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KFC Customers Willing To Pay More For Non-GE Feed

GREENPEACE PRESS RELEASE

KFC bullies media + Poll shows 80% of KFC customers willing to pay more for non-GE feed

Auckland 15 November 2004: Greenpeace increased pressure on the kiwi icon of fast food chicken today by releasing a poll showing that the majority of KFC customers would prefer to eat Non-GE fed chicken and would be prepared to pay more for it.

The poll was released after two weeks of legal threats by KFC against news website Scoop for running Greenpeace banners linking to a spoof KFC website.

The poll, commissioned by Greenpeace in support of their campaign against GE soy, was conducted by research group Colmar Brunton in early October. It showed that an overwhelming 80% of KFC customers wouldn’t mind paying an extra 2 cents for chicken fed on Non-genetically engineered soy (1). Greenpeace financial analysis shows that it only costs two cents more per chicken to use GE free soy feed (2).

When told of the potential environmental harms from growing GE soy (3), 65% of all chicken eaters and 61% of KFC customers said they would prefer to eat non-GE fed chicken. “It’s a conclusive result that puts paid to KFC assertions that their customers are indifferent to GE in the food chain (4) and also shows that people are willing to pay the tiny extra cost for GE free soy – even if KFC is not,” says Greenpeace campaigner Steve Abel.

KFC’s supplier Inghams, who have a history of feeding their chickens on GE soy from the US, have recently imported non-GE soy from Brazil but neither company is committed to this continuing. Greenpeace opposes GE crops because of the environmental risks and is campaigning for KFC to commit to using only non-GE fed chicken.

Scoop threatened

Within days of Greenpeace launching a spoof KFC website (www.kfc.org.nz), KFC lawyers made threats against the Scoop news site for posting a Greenpeace advertising banner linking to the Spoof site.

“It is telling that KFC’s lawyers have written to Scoop three times but haven’t contacted Greenpeace directly at all,” says Abel. “Rather than get into a public debate with Greenpeace they choose to try and shut down comment. It’s a classic example of a SLAPP (5),” says Abel.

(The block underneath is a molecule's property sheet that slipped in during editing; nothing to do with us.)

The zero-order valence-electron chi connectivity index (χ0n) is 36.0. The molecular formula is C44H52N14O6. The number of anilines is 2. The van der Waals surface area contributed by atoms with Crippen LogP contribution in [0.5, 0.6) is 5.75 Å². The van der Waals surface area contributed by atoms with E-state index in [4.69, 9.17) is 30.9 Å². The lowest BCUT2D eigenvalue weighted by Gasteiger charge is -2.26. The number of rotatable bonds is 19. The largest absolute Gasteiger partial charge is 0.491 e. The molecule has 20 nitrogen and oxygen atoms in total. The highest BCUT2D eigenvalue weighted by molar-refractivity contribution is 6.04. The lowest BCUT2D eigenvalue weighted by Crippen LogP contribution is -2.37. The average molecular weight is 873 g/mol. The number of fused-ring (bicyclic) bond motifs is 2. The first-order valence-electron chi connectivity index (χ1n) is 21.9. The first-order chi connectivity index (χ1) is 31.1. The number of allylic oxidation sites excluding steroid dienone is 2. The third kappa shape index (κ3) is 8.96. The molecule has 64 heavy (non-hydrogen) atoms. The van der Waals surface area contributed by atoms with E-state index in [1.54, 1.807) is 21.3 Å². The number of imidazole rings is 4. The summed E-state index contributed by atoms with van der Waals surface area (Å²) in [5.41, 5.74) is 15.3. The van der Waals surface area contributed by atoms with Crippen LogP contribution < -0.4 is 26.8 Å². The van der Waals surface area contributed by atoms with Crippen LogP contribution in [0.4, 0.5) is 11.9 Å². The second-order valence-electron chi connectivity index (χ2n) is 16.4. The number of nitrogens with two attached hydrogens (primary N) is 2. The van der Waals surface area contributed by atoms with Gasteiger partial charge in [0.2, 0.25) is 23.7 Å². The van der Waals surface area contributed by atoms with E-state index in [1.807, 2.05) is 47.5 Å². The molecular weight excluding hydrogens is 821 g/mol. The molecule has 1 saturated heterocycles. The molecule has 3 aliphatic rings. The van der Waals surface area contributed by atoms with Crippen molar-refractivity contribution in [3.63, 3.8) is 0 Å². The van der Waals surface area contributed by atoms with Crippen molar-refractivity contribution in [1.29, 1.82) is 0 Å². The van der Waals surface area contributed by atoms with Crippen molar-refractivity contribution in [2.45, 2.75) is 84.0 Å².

The spoof site contains alternative definitions of KFC submitted by the public which KFC allege are defamatory. But Greenpeace says the spoof KFC website represents a key form of humorous public comment and honest criticism.

“KFC are spending millions on re-branding themselves as ‘Kiwi For Chicken, ’ but when we suggest KFC means ‘Kiwi For Cheapskates’ and invite other kiwis to voice a point of view they try to shut us down,” says Abel. “In a society that values free speech people should be able to voice those opinions,” says Abel. “It is very concerning that KFC should wish to silence that critical comment and we will defend to the hilt the right of the public to freely express their views on corporations such as KFC.”

The site has attracted hundreds of e-mails from the public and generated over one thousand messages to KFC. Greenpeace will continue to run its campaign across the country which includes colourful and good humoured store protests by chicken suit clad activists.

“KFC should really take heed of the poll results, listen to their customers around the country and act for the good of the environment by committing to non-GE fed chicken,” says Abel.

Images available at; http://www.kfc.org.nz

(1) Poll results; http://www.greenpeace.org.nz/KFCColmarBruntonPoll.pdf

(2) Financial analysis available http://www.greenpeace.org.nz/nonGEFeedPremiums.pdf

(3) GE soy growing has led to more chemical use, lower yields, new weed problems and contamination of conventional crops.

(4) The Timaru Herald reported in August that KFC General Manager Rod de Vries cited “300,000-plus customers” was evidence that KFC’s use of GE chicken was not creating public disquiet.

(5) Strategic Lawsuits Against Public Participation (SLAPPs) are a common corporate tactic for silencing criticism. The idea is that simply the threat of potentially expensive legal action is enough to shut-up public comment or protest. Very few such legal threats ever make it to court but they often do succeed in silencing people or under-resourced organisations.


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